No limousine service can be successful, though, without the number one element, chauffeurs. Gray is particularly proud of his crew of twelve drives and his company experiences very little turnover. Recently, Bill turned the complete chauffeur area to his head chauffeur, Jeff Hurt. “To stay competitive with our rates, we have decided to treat our chauffeurs as independent contractors rather than company employees,” says Gray. Jeff Hurt acts as the head contractor and is totally responsible for hiring, firing, training, and disciplinary action. All chauffeurs are required to provide their own beeper, three-piece black suit, solid black tie, black shoes, black hat, Thomas Map Guide, and a can of Ozium air freshener. Gray says this does put a burden on the chauffeur but, at the same time, it makes them more responsible.

Gray and Hurt require that chauffeurs adhere to tightly structured procedures while on the road. Chauffeurs are required to call the office four times during every run. The first call, made when the car leaves the barn, alerts the office that the car is en route to meet the customer. The second call is made from the pick-up point, and the company requires that the limousine arrive a full fifteen minutes early. There is a ten dollar fine for tardiness. The other calls are made upon customer drop-off, and again when the car returns to the garage. Chauffeurs are fined for missing any one of these calls. Although this may seem strict to some, it has meant customer satisfaction for Wild Bill’s Limousine Service.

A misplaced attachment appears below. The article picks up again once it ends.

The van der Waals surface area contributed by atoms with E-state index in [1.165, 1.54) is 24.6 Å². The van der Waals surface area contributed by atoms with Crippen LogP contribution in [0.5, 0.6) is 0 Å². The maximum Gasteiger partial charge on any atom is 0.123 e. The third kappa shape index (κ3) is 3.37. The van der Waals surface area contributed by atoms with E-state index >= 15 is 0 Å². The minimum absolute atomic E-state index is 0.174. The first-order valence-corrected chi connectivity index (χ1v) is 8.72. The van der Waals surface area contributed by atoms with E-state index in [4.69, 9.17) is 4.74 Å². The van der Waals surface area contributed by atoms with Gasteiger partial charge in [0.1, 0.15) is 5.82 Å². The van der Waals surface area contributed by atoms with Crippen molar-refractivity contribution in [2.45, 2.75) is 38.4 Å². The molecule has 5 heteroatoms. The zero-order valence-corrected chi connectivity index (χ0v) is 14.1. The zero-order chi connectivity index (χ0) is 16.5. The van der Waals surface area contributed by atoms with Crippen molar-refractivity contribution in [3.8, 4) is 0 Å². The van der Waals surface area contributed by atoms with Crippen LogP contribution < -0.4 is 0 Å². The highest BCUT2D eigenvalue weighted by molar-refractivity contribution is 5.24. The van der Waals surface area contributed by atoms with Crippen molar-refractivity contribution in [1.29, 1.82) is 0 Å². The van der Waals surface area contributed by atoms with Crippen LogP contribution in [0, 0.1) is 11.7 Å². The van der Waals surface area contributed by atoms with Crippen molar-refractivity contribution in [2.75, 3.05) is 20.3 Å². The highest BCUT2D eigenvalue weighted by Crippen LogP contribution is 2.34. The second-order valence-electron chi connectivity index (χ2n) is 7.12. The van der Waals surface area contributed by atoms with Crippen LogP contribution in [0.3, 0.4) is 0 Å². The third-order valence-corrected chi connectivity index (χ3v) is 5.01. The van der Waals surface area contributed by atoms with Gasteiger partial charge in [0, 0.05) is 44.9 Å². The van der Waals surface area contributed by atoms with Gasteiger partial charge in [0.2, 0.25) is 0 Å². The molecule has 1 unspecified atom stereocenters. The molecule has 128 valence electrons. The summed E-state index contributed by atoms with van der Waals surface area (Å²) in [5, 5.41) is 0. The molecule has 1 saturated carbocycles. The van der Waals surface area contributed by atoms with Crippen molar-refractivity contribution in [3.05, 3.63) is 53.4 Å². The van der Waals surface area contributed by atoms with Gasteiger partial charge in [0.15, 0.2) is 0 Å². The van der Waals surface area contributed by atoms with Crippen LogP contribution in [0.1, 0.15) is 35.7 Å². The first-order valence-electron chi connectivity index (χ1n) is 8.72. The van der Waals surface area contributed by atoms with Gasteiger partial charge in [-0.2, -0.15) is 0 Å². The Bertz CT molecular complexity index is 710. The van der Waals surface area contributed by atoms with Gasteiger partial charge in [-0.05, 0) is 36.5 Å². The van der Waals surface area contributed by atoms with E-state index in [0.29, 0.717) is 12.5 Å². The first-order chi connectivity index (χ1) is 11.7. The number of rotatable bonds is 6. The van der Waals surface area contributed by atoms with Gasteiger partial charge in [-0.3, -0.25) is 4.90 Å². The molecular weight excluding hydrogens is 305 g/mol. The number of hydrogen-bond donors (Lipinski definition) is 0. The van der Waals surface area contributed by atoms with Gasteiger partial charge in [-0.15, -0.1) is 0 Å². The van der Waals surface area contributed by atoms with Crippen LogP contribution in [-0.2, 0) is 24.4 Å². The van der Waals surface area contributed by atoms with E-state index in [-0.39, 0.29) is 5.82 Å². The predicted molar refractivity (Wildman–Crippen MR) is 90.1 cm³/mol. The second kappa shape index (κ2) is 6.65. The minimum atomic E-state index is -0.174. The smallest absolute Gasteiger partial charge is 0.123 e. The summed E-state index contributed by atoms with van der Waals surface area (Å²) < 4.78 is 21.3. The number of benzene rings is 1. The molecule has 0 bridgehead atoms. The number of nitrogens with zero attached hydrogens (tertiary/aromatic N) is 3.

Chauffeurs are trained to “Go that extra step” to provide top-rate service. They are taught to make a point of noticing the brand of cigarettes a customer may be smoking and make sure a fresh pack is properly placed in a crystal ashtray in the car when a customer returns from dinner. Chauffeurs stop to get a rose if they are driving for a wedding or anniversary event. Whatever it takes, within reason, they are taught to do in order to insure a satisfied customer.

Since customers are required to pay the hourly rate, plus a 15% gratuity, upfront, it is typical for chauffeurs to receive extra tips at the end of an evening for their diligent efforts. A solid volume of business, coupled with healthy earnings, makes the extra effort pay off for Wild Bill’s chauffeurs.

Wild Bill’s farms out its preventive maintenance program to a mechanic who inspects the vehicles, and changes the oil, every three-thousand miles. For only $6.95, the inspection covers the air cleaner, front wheel bearings, differential, U-joints, belts, horses, alignment, oil and gas leaks, power steering, coolant, brakes, shocks, battery, wipers, signals, lights, tires, and air conditioning. All of the belts and hoses are replaced before the summer months. “A breakdown is the last thing I want in this desert area,” says Gray.

What does the future hold for Wild Bill’s Limousine Service? Gray says he is doing away with his formal limousine and plans to add more stretched models. Says Gray, “At least when we have a stretched limousine, we can always send it out at the formal rate if a customer requests a formal. We sure can’t send out a formal when a customer wants a stretch.” Phoenix has recently gone the cellular phone route and, already, two of Wild Bill’s cars have new-type telephones. More cellular phones will be added in the future looks since many customers demand them as an en route business tool. Other plans include the addition of several more cars through a lease-back arrangement that Gray is structuring with a Phoenix developer. All in all, the future looks bright for this one limousine service that focuses on appearance, discipline, and hard work in the Wild, Wild West.